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United States District Court, Northern District of Illinois, Eastern Division

November 8, 1999


The opinion of the court was delivered by: Shadur, Senior District Judge.


Kirsten Hainke ("Hainke") has sued her ex-employer Gleeson, Sklar, Sawyers & Cumpata LLP ("Gleeson"), claiming that Gleeson (1) violated the Americans with Disabilities Act ("ADA," 42 U.S.C. § 12101 to 12117 *fn1) by terminating her employment because of her various medical conditions, (2) violated Employee Retirement Income Security Act ("ERISA") § 510 (29 U.S.C. § 1140) by firing her to prevent her access to employee benefits, (3) violated Title VII of the Civil Rights of 1964 ("Title VII," 42 U.S.C. § 2000e to 2000e-17) by subjecting her to hostile work environment sexual harassment and (4) also violated Title VII by firing her in retaliation for protesting and reporting the sexual harassment.*fn2 Gleeson now moves for summary judgment under Fed.R.Civ.P. ("Rule") 56.

Both sides have complied with this District Court's local rules that were General Rules 12(M) and 12(N) at the time of the parties' filings but that have respectively been redesignated as LR 56.1(a) and 56.1(b) effective September 1, 1999.*fn3 Gleeson's Rule 56 motion is now fully briefed and ready for decision. For the reasons set out in this memorandum opinion and order, the motion is granted in full and this action is dismissed.

Summary Judgment Standards

Familiar Rule 56 principles impose on Gleeson the burden of establishing the lack of a genuine issue of material fact (Celotex Corp. v. Catrett, 477 U.S. 317, 322-23, 106 S.Ct. 2548, 91 L.Ed.2d 265 (1986)). For that purpose this Court must "read[] the record in the light most favorable to the non-moving party," although it "is not required to draw unreasonable inferences from the evidence" (St. Louis N. Joint Venture v. P & L Enters., Inc., 116 F.3d 262, 265 n. 2 (7th Cir. 1997)). While "this general standard is applied with added rigor in employment discrimination cases, where intent is inevitably the central issue" (McCoy v. WGN Continental Broad. Co., 957 F.2d 368, 370-71 (7th Cir. 1992)), that does not negate the potential for summary judgment in cases where a movant plainly satisfies the Rule 56 standards (Washington v. Lake County, 969 F.2d 250, 254 (7th Cir. 1992)). In those terms summary judgment is appropriate if the record reveals that no reasonable jury could conclude that Hainke was treated in a statutorily prohibited fashion (see Fuka v. Thomson Consumer Elecs., 82 F.3d 1397, 1402 (7th Cir. 1996) and cases cited there). And as the ensuing discussion demonstrates, that standard dooms Hainke's claims.

What follows in the Facts section (and in later factual discussion) is culled from the parties' submissions. And as with every summary judgment motion, this Court accepts nonmovant Hainke s version of any disputed facts where her version is arguably supported by the record.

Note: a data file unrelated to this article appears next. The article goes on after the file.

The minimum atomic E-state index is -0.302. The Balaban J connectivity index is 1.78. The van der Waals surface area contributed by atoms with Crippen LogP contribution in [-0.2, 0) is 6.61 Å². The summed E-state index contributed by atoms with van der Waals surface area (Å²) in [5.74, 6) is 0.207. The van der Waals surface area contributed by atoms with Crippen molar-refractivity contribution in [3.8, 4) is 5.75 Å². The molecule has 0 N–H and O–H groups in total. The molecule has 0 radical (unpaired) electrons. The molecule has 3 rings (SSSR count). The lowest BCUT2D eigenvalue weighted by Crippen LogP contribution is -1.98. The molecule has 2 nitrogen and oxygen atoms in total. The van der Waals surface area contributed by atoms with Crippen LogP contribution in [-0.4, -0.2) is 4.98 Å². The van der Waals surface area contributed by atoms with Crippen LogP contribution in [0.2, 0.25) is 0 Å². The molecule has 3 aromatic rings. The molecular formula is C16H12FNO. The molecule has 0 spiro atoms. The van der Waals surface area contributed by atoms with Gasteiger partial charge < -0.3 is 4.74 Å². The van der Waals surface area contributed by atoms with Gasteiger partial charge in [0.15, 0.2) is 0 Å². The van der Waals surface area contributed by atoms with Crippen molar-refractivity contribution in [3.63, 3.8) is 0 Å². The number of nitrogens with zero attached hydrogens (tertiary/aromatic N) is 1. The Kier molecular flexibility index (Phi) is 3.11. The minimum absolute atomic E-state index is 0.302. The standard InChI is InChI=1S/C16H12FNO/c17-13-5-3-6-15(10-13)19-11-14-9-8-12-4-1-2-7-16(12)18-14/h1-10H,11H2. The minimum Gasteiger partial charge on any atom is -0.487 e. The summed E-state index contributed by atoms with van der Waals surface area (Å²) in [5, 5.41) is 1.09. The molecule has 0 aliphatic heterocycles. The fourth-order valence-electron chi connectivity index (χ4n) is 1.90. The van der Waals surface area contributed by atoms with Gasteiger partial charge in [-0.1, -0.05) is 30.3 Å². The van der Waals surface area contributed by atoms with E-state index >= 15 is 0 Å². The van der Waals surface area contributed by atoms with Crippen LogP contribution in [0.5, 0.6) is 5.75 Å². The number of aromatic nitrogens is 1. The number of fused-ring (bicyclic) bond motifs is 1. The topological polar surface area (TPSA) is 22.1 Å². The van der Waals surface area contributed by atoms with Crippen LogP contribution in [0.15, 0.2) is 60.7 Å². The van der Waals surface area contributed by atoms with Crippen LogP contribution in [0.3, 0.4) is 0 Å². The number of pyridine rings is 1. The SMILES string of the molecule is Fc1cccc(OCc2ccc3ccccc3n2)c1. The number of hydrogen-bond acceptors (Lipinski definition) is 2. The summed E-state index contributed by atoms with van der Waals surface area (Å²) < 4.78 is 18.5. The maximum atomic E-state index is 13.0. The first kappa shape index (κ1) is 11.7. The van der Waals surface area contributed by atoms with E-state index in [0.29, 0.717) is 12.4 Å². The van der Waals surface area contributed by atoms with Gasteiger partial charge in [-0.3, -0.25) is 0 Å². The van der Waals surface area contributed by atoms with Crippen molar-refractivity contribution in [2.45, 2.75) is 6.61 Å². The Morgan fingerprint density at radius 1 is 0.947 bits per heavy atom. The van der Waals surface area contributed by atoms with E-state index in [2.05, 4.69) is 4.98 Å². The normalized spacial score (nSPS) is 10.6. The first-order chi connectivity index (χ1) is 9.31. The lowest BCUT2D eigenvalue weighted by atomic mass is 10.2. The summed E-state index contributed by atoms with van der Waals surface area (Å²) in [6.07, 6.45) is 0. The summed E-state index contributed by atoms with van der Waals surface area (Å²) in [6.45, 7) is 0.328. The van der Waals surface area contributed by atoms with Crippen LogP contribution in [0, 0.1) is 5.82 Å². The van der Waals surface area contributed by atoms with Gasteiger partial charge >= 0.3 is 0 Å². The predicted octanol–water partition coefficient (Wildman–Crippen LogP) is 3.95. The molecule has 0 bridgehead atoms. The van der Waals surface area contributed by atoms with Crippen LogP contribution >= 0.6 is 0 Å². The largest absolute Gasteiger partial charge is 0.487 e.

Hainke was hired by public accounting firm Gleeson in June 1994 as part of its Skokie office's administrative staff (G.56.1(a) ¶ 10).*fn4 Her duties ranged from answering the telephones and receiving mail to billing and accounts receivable work. Mark Sztelle ("Sztelle") was Gleeson's Chief Operating Officer and oversaw the Skokie office's day-to-day activities during the period in question (G.56.1(a) ¶ 11). Hainke received annual performance evaluations during her employment with Gleeson, comprising a self-evaluation, written performance evaluations by co-workers and an oral performance evaluation by Hainke's supervisor (G.56.1(a) ¶ 13).*fn5

In August 1996 Hainke was approached by Linda Forman ("Forman"), a member of Gleeson's sexual harassment committee who had heard that Hainke was upset (G.56.1(a) ¶ 39). Upon being told of allegations of improper conduct on the part of some Gleeson employees, Forman asked Hainke to meet with the sexual harassment committee to discuss the problem in more detail (id. ¶ 40).*fn6 After the committee met with the individuals involved (id. 1144-46), Hainke decided not to file a formal complaint (id. ¶ 47).

Several weeks after that meeting Forman again met with Hainke, who then said that the sexual harassment had died down some but had not ceased (H.56.1(b) ¶ 48). Despite being asked, Hainke did not want Gleeson to take any further action on that matter (G.56.1(a) ¶ 48). Hainke asserts that inappropriate comments continued up until the time of her termination, though she did not make any further complaints (H.Mem.4).

In the late summer of 1997 Hainke was diagnosed with mitral valve prolapse (Hainke Dep. 85), a condition that assertedly*fn7 caused fainting,*fn8 chest pains, shortness of breath, heart palpitations, always being cold, seizures and a reduced energy level (H.Mem.6). At one point Hainke even wore a heart monitor, a fact known to Gleeson (H.56.1(b)(3)(B) ¶ 25).

In February 1998, after Hainke was terminated, she was diagnosed with fibromyalgia (Hainke Dep. 92). During her employment with Gleeson, that condition had resulted in her having sleeping difficulties, a severely reduced energy level, chronic fatigue, stiffness and aching in the muscles and joints, and irritable bowel syndrome (Hainke Dep. 92-93). Hainke also suffers from Raynaud's Phenomena, which causes her extremities to fall asleep and for her to be cold most of the time (Hainke Dep. 99-100). Finally, Hainke has nerve damage as the result of an accident that causes pinching and pain in her back (H.Mem.6).